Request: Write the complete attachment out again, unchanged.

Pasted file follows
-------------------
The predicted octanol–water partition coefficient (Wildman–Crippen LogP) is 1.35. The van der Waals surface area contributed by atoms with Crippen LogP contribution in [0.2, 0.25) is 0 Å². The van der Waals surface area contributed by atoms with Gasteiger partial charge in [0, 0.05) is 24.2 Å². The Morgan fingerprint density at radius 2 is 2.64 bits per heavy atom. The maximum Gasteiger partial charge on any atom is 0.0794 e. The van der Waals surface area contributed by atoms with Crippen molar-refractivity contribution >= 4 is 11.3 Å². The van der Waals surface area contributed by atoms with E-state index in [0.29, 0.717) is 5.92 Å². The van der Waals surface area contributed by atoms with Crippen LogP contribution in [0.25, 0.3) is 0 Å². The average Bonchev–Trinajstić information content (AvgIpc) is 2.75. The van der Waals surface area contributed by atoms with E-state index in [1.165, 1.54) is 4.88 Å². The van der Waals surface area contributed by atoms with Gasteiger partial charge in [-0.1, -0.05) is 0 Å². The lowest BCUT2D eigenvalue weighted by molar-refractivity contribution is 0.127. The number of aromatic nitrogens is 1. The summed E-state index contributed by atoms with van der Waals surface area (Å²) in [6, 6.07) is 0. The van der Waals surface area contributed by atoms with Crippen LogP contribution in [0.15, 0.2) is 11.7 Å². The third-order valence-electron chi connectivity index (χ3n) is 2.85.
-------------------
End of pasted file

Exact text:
The predicted octanol–water partition coefficient (Wildman–Crippen LogP) is 1.35. The van der Waals surface area contributed by atoms with Crippen LogP contribution in [0.2, 0.25) is 0 Å². The van der Waals surface area contributed by atoms with Gasteiger partial charge in [0, 0.05) is 24.2 Å². The Morgan fingerprint density at radius 2 is 2.64 bits per heavy atom. The maximum Gasteiger partial charge on any atom is 0.0794 e. The van der Waals surface area contributed by atoms with Crippen molar-refractivity contribution >= 4 is 11.3 Å². The van der Waals surface area contributed by atoms with E-state index in [0.29, 0.717) is 5.92 Å². The van der Waals surface area contributed by atoms with Crippen LogP contribution in [0.25, 0.3) is 0 Å². The average Bonchev–Trinajstić information content (AvgIpc) is 2.75. The van der Waals surface area contributed by atoms with E-state index in [1.165, 1.54) is 4.88 Å². The van der Waals surface area contributed by atoms with Gasteiger partial charge in [-0.1, -0.05) is 0 Å². The lowest BCUT2D eigenvalue weighted by molar-refractivity contribution is 0.127. The number of aromatic nitrogens is 1. The summed E-state index contributed by atoms with van der Waals surface area (Å²) in [6, 6.07) is 0. The van der Waals surface area contributed by atoms with Crippen LogP contribution in [0.15, 0.2) is 11.7 Å². The third-order valence-electron chi connectivity index (χ3n) is 2.85.